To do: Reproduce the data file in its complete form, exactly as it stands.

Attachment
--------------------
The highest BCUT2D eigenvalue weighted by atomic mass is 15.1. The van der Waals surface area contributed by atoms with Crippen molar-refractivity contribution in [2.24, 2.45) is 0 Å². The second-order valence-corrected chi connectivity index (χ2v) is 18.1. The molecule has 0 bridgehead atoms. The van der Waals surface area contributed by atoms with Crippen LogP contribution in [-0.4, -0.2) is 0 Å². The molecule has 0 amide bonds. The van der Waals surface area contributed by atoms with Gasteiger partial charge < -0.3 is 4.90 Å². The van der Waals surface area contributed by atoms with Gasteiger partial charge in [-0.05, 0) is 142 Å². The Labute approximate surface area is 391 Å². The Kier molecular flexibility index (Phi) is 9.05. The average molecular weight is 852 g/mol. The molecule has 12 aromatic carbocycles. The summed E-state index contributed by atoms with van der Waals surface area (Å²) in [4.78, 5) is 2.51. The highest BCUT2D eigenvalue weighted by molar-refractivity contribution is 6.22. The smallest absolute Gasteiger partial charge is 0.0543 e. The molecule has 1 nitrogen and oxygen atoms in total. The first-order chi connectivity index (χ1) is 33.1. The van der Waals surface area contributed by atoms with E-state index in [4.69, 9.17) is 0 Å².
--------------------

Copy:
The highest BCUT2D eigenvalue weighted by atomic mass is 15.1. The van der Waals surface area contributed by atoms with Crippen molar-refractivity contribution in [2.24, 2.45) is 0 Å². The second-order valence-corrected chi connectivity index (χ2v) is 18.1. The molecule has 0 bridgehead atoms. The van der Waals surface area contributed by atoms with Crippen LogP contribution in [-0.4, -0.2) is 0 Å². The molecule has 0 amide bonds. The van der Waals surface area contributed by atoms with Gasteiger partial charge < -0.3 is 4.90 Å². The van der Waals surface area contributed by atoms with Gasteiger partial charge in [-0.05, 0) is 142 Å². The Labute approximate surface area is 391 Å². The Kier molecular flexibility index (Phi) is 9.05. The average molecular weight is 852 g/mol. The molecule has 12 aromatic carbocycles. The summed E-state index contributed by atoms with van der Waals surface area (Å²) in [4.78, 5) is 2.51. The highest BCUT2D eigenvalue weighted by molar-refractivity contribution is 6.22. The smallest absolute Gasteiger partial charge is 0.0543 e. The molecule has 1 nitrogen and oxygen atoms in total. The first-order chi connectivity index (χ1) is 33.1. The van der Waals surface area contributed by atoms with E-state index in [4.69, 9.17) is 0 Å².